Climate of London

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For London as a whole, see the main article London.
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London has a temperate climate, with regular but generally light precipitation throughout the year. Summer temperatures rarely rise much above 33 °C (91.4 °F), though higher temperatures have become more common recently. The highest temperature ever recorded in London was 38.1 °C (100.6 °F), measured at Kew Gardens during the European Heat Wave of 2003. Heavy snowfalls are almost unknown. In recent winters, snow has generally only settled once or twice and it is rarely more than an inch (25 mm) or so. London, as a temperate city, will generally receive less precipitation on an annual basis than a sub-tropical city such as Sydney or Rome. This is despite the fact that sub-tropical regions usually receive fewer rainy or overcast days. London's large built-up area creates a microclimate (an "urban heat island"), with heat stored by the city's buildings. Sometimes temperatures are 5 °C (9 °F) warmer in the city than in the surrounding areas.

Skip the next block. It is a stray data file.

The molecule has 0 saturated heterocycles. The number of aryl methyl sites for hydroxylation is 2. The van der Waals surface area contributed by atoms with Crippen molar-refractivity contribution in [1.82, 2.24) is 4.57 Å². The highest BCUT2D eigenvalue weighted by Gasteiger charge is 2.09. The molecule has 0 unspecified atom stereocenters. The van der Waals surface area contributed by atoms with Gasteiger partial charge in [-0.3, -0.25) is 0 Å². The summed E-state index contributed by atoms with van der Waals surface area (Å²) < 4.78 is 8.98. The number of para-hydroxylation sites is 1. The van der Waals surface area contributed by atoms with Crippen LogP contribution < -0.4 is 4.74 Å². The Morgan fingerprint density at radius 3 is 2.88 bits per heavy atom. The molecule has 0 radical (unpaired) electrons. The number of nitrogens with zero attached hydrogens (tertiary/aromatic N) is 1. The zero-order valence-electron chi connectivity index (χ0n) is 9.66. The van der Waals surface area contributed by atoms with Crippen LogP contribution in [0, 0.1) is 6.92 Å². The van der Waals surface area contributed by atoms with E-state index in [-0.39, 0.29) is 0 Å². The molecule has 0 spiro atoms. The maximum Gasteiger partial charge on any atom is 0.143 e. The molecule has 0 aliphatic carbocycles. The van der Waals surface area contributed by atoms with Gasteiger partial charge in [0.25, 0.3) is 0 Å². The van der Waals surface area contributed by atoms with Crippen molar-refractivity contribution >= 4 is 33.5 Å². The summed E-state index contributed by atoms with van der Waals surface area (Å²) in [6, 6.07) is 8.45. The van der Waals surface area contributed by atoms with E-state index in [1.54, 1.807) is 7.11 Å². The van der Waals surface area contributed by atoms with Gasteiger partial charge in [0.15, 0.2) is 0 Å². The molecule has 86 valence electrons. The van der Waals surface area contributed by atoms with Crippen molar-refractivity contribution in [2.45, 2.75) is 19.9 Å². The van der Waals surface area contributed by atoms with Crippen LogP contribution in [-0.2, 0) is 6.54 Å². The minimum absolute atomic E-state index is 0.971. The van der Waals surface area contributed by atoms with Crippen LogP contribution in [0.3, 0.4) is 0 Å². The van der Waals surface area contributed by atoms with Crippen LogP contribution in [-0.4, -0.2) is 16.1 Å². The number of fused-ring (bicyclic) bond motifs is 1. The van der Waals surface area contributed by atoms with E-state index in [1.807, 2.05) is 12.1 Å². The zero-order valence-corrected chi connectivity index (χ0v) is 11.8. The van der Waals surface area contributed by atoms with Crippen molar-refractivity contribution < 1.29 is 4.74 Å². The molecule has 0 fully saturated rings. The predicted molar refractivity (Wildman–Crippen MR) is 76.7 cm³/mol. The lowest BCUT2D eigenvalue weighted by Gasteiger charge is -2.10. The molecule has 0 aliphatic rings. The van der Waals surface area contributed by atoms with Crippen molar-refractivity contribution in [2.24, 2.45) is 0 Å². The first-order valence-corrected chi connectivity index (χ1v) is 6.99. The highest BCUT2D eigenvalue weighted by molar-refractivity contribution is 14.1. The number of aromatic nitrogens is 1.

The following tables show average climate data for 1971-2000 at the Met Office station at the London borough of Greenwich which is the closest station to the centre of London.

Month Jan Feb Mar Apr May Jun Jul Aug Sep Oct Nov Dec
Avg high °C (°F) 7 (45) 8 (46) 10 (50) 14 (57) 19 (66) 21 (70) 23 (73) 22 (72) 20 (68) 16 (61) 11 (52) 9 (48)
Avg low temperature °C (°F) 3 (37) 4 (39) 5 (41) 8 (46) 11 (52) 13 (55) 15 (59) 14 (57) 12 (54) 10 (50) 7 (45) 5 (41)
Source: BBC Weather

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Climate of London

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